Dr Mark Scanlan is Tutor in Theology and Youth Ministry and Lead Undergraduate Tutor at St Mellitus College. He holds a PhD in Theology from Durham University and an MA in Youth Ministry from Kings College London. Mark's particular research interests revolve around the role that youth ministry can play in shaping the life of the church and also how the theological expression young people can be encouraged and harnessed. Prior to working at St Mellitus Mark was involved in both local church and parachurch youth ministry for nearly twenty years, including a number of years leading the youth ministry and youth centre team at Stopsley Baptist Church in Luton


Previous Lectures


2019: Marooned on Love Island

The 2019 lecture was titled ‘Marooned on Love Island: The Emerging Sexual Ethics of Young People’. Lahna Pottle performed a spoken word piece shedding light on the reality of sexual ethics for today's young people. She spoke about complex relationship young people have with sex, the shift in sexual ethics in the last 20 years, and where that leaves youth workers today. Both the Revd Dr Sean Doherty, Lecturer in Ethics at St Mellitus, and Youthscape’s Rachel Gardner, spoke about the shifting sexual ethics of Generation Z and their implications for pastoral ministry. Together we were encouraged to think beyond the traditional ways we have engaged with this topic, and to once again theologise for a renewed and contexualised approach to engaging with young people around sex. They tackled questions we often find ourselves asking, how does Gen Z’s perception of marriage, cohabitation and monogamy compare to that of their parents? Are technological changes shaping the way teenagers relate to each other and themselves? This lecture saw an even greater attendance than the first year, selling out with over 200 church leaders and youth workers attending.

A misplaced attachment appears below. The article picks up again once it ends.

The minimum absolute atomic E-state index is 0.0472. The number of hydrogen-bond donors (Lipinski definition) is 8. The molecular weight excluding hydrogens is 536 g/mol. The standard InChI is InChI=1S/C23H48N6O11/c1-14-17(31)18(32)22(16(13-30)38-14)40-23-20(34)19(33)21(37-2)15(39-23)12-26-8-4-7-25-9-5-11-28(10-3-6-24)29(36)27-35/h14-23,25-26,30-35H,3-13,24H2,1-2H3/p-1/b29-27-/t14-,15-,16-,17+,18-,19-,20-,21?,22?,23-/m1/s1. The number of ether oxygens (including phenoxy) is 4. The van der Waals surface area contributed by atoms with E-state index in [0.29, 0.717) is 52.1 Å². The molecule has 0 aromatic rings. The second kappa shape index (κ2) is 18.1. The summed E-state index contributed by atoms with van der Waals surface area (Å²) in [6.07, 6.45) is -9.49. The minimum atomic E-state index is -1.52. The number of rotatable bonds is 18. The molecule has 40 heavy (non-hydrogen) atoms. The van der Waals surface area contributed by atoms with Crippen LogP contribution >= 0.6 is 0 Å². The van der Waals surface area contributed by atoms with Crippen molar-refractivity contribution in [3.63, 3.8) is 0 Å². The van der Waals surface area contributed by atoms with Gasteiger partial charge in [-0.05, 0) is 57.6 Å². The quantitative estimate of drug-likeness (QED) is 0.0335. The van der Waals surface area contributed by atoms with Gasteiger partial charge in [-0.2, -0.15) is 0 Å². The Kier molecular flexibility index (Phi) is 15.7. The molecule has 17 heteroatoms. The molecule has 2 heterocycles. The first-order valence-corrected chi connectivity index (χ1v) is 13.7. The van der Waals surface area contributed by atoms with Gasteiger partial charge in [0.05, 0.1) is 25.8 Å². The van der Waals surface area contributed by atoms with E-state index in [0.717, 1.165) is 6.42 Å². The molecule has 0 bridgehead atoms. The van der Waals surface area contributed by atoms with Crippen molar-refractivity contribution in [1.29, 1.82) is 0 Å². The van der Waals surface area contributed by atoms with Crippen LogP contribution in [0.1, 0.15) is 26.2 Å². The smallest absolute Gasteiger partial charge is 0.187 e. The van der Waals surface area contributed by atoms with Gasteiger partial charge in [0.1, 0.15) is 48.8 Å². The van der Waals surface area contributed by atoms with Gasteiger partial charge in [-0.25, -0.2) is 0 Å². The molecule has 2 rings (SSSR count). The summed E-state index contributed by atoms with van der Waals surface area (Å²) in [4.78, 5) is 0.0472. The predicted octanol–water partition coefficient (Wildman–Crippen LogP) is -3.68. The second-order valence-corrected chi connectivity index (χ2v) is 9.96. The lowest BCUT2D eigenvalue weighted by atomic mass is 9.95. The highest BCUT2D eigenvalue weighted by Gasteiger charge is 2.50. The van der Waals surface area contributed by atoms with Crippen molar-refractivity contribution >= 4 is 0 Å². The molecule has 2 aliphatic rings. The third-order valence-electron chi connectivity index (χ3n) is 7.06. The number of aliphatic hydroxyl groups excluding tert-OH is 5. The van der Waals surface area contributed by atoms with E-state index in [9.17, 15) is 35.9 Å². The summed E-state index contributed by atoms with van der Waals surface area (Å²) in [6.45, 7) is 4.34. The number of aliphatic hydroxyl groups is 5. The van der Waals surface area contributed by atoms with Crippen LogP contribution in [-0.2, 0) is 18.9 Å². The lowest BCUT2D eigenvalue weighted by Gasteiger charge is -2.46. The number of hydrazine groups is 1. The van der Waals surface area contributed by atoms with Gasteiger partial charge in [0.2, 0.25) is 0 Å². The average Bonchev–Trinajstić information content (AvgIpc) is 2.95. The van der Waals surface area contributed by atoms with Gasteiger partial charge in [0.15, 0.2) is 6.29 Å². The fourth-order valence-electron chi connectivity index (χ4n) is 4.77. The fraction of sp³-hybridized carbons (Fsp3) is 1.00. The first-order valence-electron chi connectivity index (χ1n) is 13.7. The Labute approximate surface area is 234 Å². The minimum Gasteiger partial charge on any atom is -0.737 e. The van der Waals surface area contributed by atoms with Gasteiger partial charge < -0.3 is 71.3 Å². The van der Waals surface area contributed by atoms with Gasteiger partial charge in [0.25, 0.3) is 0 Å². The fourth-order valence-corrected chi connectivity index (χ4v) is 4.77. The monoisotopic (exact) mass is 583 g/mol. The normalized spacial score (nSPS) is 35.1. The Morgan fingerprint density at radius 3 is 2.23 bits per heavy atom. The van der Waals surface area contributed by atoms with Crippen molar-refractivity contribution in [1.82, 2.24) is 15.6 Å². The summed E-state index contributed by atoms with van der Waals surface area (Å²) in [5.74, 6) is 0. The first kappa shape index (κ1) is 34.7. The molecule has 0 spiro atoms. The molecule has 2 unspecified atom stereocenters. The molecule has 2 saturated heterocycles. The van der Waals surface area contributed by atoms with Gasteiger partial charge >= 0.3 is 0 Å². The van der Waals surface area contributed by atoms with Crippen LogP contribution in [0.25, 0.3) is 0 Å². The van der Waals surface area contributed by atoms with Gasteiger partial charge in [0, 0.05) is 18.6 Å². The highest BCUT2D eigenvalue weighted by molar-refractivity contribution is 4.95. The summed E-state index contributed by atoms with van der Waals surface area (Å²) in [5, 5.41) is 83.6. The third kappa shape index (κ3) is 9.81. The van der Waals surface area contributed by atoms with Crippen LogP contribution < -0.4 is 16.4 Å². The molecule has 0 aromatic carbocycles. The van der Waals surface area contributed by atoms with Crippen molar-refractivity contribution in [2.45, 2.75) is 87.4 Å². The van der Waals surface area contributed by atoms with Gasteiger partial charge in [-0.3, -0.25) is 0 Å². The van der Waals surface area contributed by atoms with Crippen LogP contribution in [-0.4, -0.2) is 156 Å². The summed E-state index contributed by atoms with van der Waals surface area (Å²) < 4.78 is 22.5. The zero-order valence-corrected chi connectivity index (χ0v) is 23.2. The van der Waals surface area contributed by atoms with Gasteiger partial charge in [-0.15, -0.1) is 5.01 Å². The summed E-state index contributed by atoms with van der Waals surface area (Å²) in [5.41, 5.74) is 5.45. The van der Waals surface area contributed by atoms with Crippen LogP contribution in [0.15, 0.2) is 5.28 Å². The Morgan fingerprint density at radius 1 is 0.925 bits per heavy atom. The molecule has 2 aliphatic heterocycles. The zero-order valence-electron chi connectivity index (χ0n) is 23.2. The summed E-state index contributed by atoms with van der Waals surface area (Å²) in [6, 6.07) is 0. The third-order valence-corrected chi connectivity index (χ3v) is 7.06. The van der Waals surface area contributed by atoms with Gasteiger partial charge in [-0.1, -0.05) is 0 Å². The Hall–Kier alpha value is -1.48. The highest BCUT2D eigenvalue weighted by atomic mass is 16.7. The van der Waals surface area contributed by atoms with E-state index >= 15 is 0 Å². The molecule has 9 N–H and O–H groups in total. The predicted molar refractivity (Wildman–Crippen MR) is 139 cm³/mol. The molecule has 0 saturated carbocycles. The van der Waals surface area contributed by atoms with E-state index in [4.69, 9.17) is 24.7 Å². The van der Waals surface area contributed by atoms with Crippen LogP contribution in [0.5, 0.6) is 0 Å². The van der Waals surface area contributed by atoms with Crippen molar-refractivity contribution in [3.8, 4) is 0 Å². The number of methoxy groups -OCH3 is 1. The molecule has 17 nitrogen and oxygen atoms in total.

The recording of the main lecture and accompanying presentations are available as a free download from the YS Store.


2018: The stories in which we find ourselves

The first annual lecture in February 2018 was titled ‘The Stories In Which We Find Ourselves’, and explored the growing impact of social media on our values, relationships, ideas of community and how we present ourselves to the world. It asked the profound question: If social media has changed the world, does the church need to change in response? Youthscape’s 16-19s Specialist Lahna Pottle explored the social reality of a constantly connected life for young people, and gave a whistle-stop tour of the social media world today.


Jesuit theologian Dr John McDade then gave the main lecture, exploring how biblical/theological perspectives might help us understand the present moment, and why recent changes demand a ‘revolution in mission’. Youthscape's Martin Saunders then brought these two thoughts together to offer practical suggestions about the church’s response. It was grounded in the practical reality of working with young people everyday, recognising the challenges, the generational dissonance, and the gospel that we can bring to them. The response was inspiring with youth workers coming together to think theologically and pragmatically about how we engage with this "digital culture" and support and challenge this nation's young people.

The recording of the main lecture and accompanying presentations are available as a free download from the YS Store.